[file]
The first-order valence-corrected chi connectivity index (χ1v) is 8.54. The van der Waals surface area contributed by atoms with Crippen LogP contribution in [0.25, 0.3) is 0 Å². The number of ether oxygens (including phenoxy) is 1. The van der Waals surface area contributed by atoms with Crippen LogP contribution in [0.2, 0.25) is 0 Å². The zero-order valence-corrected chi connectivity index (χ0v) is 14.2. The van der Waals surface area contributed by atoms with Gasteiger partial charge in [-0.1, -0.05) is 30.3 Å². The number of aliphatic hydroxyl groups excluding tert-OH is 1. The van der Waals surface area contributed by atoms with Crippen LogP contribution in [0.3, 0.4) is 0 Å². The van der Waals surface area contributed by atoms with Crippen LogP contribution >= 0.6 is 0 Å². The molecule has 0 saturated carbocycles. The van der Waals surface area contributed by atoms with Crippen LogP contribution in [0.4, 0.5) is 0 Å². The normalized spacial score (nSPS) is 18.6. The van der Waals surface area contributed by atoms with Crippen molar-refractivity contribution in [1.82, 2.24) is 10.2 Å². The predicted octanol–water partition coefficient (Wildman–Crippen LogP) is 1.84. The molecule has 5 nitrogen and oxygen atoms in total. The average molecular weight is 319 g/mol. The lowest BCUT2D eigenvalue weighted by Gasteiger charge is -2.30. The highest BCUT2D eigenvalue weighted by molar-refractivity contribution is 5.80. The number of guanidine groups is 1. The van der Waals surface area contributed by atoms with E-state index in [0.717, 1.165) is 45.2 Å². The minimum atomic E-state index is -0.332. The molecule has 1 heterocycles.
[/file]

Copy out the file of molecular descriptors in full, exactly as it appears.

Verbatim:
The first-order valence-corrected chi connectivity index (χ1v) is 8.54. The van der Waals surface area contributed by atoms with Crippen LogP contribution in [0.25, 0.3) is 0 Å². The number of ether oxygens (including phenoxy) is 1. The van der Waals surface area contributed by atoms with Crippen LogP contribution in [0.2, 0.25) is 0 Å². The zero-order valence-corrected chi connectivity index (χ0v) is 14.2. The van der Waals surface area contributed by atoms with Gasteiger partial charge in [-0.1, -0.05) is 30.3 Å². The number of aliphatic hydroxyl groups excluding tert-OH is 1. The van der Waals surface area contributed by atoms with Crippen LogP contribution in [0.3, 0.4) is 0 Å². The van der Waals surface area contributed by atoms with Crippen LogP contribution >= 0.6 is 0 Å². The molecule has 0 saturated carbocycles. The van der Waals surface area contributed by atoms with Crippen LogP contribution in [0.4, 0.5) is 0 Å². The normalized spacial score (nSPS) is 18.6. The van der Waals surface area contributed by atoms with Crippen molar-refractivity contribution in [1.82, 2.24) is 10.2 Å². The predicted octanol–water partition coefficient (Wildman–Crippen LogP) is 1.84. The molecule has 5 nitrogen and oxygen atoms in total. The average molecular weight is 319 g/mol. The lowest BCUT2D eigenvalue weighted by Gasteiger charge is -2.30. The highest BCUT2D eigenvalue weighted by molar-refractivity contribution is 5.80. The number of guanidine groups is 1. The van der Waals surface area contributed by atoms with E-state index in [0.717, 1.165) is 45.2 Å². The minimum atomic E-state index is -0.332. The molecule has 1 heterocycles.